Since the presentation of our original Project Daniel document to Prime Minister Sharon on January 16, 2003 (it remained secret until this past May), there have been a few relatively minor "victories" in the effort to control WMD proliferation among Israel's enemies.
Apocalypse, of course, was pretty much a Jewish invention (at least if you ignore ancient Persia and the Zoroastrians), and there is certainly an apocalyptic element in Chicago's own Saul Bellow.
With Pertinent Policy Recommendations For The President of the United States
One of the most elementary principles of law is known as Nullum Crimen Sine Poena: "No crime without a punishment." Stemming from at least three separate passages of the Torah (Exod. 21:22-25; Lev. 24:17-21; Deut. 19:19-21), the Lex Talionis or "law of exact retaliation" was absolutely integral to the Nuremberg Trial and judgment.
Zalman Shoval served two terms as Israel's Ambassador to the United States. Although I had made his personal acquaintance only briefly during his first term in Washington (1990-1993), it was immediately apparent that Ambassador Shoval was bringing a markedly favorable presence to Israel's embassy.
Modern civilization has a terrible momentum, a frighteningly breathless rhythm that prods us all to forget what is genuinely important. "The end of all this delirium," wrote the philosopher Jacques Maritain, "is to prevent man from remembering G-d." An important new book by Israeli thinker Asher Keren, "A Time For Change," reflects similar concerns.
"The mass," said the Spanish philosopher Jose Ortega y Gasset in 1930, "crushes beneath it everything that is different, everything that is excellent, individual, qualified and select." Today, in deference to the Many, the intellectually and culturally unambitious mass not only celebrates the commonplace (which it has been taught to do), it openly proclaims and spreads our American epoch of engineered mediocrity as an enviable form of democracy.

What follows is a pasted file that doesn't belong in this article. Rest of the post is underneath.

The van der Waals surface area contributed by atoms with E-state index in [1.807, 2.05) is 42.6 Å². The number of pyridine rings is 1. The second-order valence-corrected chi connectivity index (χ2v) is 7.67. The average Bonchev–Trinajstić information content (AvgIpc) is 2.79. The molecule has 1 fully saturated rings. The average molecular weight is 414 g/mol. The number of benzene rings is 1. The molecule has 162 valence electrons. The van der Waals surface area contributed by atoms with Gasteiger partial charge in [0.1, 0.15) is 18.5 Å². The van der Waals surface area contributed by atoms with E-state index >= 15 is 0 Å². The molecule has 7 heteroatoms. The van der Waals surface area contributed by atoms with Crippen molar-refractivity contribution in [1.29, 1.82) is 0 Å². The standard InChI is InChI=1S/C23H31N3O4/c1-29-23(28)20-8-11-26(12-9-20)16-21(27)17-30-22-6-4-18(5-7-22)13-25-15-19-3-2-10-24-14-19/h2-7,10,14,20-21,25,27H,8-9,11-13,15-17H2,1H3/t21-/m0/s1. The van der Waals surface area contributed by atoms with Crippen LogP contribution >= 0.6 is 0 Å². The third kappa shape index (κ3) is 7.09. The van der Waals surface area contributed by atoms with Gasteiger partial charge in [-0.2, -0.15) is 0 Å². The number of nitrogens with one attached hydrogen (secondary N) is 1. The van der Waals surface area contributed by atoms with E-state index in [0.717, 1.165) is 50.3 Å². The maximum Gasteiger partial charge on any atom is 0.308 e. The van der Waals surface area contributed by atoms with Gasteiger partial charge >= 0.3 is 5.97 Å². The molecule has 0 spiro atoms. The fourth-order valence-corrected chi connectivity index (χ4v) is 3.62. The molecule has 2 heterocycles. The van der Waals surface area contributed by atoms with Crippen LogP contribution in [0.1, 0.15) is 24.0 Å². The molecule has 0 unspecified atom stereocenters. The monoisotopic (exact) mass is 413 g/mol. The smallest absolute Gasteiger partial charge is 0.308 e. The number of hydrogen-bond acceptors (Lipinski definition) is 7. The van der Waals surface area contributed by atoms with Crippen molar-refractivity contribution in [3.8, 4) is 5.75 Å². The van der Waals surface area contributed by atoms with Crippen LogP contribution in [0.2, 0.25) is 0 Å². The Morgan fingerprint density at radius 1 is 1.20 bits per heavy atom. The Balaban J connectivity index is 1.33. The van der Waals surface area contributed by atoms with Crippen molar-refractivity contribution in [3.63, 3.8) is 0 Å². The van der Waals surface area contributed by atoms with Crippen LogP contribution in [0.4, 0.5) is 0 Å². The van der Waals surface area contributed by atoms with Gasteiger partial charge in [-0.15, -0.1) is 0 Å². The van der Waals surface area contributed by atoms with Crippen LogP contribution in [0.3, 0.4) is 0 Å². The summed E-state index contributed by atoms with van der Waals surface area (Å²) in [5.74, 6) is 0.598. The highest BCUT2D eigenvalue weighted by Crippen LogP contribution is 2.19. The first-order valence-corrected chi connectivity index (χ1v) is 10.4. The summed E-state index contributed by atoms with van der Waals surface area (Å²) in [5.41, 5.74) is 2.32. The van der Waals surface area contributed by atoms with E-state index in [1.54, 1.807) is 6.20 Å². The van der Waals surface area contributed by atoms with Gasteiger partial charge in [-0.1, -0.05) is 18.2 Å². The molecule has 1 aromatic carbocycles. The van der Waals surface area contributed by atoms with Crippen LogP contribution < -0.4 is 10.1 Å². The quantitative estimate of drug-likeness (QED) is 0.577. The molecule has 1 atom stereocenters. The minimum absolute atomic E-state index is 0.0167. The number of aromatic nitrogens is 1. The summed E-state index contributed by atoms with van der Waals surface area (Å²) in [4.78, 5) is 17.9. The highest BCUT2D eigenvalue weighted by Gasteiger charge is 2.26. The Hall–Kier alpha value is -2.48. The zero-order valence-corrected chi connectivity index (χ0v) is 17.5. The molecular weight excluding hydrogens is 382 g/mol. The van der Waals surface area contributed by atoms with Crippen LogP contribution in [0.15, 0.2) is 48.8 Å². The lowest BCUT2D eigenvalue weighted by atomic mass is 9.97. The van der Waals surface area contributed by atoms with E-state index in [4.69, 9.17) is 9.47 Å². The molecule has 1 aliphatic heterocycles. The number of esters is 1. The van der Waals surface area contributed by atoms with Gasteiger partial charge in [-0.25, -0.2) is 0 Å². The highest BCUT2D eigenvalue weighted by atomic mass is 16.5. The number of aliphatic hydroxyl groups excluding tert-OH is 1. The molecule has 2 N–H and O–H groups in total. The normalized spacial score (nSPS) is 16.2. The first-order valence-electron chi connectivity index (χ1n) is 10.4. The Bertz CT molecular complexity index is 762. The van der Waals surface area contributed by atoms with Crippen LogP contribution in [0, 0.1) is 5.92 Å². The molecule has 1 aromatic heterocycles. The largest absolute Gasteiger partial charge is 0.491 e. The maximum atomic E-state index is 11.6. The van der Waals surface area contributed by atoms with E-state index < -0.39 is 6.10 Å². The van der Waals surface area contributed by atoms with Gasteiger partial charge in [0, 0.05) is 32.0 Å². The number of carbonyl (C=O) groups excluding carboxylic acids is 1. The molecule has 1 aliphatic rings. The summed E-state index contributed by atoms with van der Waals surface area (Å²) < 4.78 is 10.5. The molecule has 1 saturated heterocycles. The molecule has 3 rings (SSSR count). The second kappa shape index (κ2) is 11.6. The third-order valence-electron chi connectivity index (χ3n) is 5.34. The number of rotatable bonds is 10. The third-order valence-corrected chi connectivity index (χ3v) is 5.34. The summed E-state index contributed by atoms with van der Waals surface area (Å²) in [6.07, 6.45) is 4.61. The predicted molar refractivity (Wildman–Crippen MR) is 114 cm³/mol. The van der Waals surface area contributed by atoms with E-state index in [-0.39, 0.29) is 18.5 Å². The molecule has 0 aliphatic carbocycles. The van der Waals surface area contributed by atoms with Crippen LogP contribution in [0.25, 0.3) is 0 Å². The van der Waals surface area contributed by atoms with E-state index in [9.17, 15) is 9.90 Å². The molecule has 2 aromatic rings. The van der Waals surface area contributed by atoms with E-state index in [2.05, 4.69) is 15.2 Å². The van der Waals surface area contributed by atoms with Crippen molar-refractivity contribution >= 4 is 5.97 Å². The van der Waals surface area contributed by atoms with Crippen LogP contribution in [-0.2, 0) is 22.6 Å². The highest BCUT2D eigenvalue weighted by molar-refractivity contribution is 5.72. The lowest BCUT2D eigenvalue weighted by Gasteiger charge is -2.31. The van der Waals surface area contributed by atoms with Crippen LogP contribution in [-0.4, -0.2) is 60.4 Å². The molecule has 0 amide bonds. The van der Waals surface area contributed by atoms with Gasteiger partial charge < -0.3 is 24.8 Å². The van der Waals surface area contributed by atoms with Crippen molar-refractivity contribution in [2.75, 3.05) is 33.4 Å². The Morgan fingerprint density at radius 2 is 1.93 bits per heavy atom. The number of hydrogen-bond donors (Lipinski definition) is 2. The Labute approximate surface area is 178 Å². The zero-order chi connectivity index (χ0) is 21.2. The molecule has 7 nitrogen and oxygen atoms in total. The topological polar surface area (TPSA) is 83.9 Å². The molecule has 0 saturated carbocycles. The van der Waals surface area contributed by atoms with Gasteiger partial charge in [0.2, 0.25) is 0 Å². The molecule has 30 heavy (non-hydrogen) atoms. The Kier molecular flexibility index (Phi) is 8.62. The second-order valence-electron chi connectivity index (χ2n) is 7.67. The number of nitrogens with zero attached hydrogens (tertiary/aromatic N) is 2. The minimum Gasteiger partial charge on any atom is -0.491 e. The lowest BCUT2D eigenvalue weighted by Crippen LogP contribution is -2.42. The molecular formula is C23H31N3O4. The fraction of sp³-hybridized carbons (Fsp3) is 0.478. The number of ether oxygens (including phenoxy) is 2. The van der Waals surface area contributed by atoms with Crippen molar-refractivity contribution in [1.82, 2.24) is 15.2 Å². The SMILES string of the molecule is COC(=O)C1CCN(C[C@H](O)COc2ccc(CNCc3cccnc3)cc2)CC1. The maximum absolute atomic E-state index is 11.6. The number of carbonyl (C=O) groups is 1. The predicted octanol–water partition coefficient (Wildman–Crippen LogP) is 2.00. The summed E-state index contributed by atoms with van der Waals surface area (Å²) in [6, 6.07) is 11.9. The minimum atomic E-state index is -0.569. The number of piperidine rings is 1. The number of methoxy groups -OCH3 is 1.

Ravaged by excess - of consumption and commodities rather than of understanding - America now lives anxiously in crowds. This is naturally pleasing to politicians of all persuasions, for whom herding the people together where they cannot think is always "good."
Speaking recently to Yediot Aharonot, an Israeli newspaper, Israel's Chief of General Staff commented that withdrawal from the Golan Heights would not endanger Israel's security. According to Lt. Gen. Moshe Yaalon, the Israel Defense Force (IDF) could defend the country's borders even if a political decision were taken to leave the 620-square mile strategic plateau.
Medieval maps typically portrayed Jerusalem at the center of the world. From the standpoint of nuclear strategy and world peace, such a portrayal has exceptional validity today. Confronted with relentlessly genocidal state and non-state enemies, some of which energetically seek weapons of mass destruction, Israel must now quickly fashion a coherent and pragmatic strategic doctrine. Recognizing this urgent requirement, the Project Daniel Group undertook to prepare its unprecedented Final Report to the Prime Minister.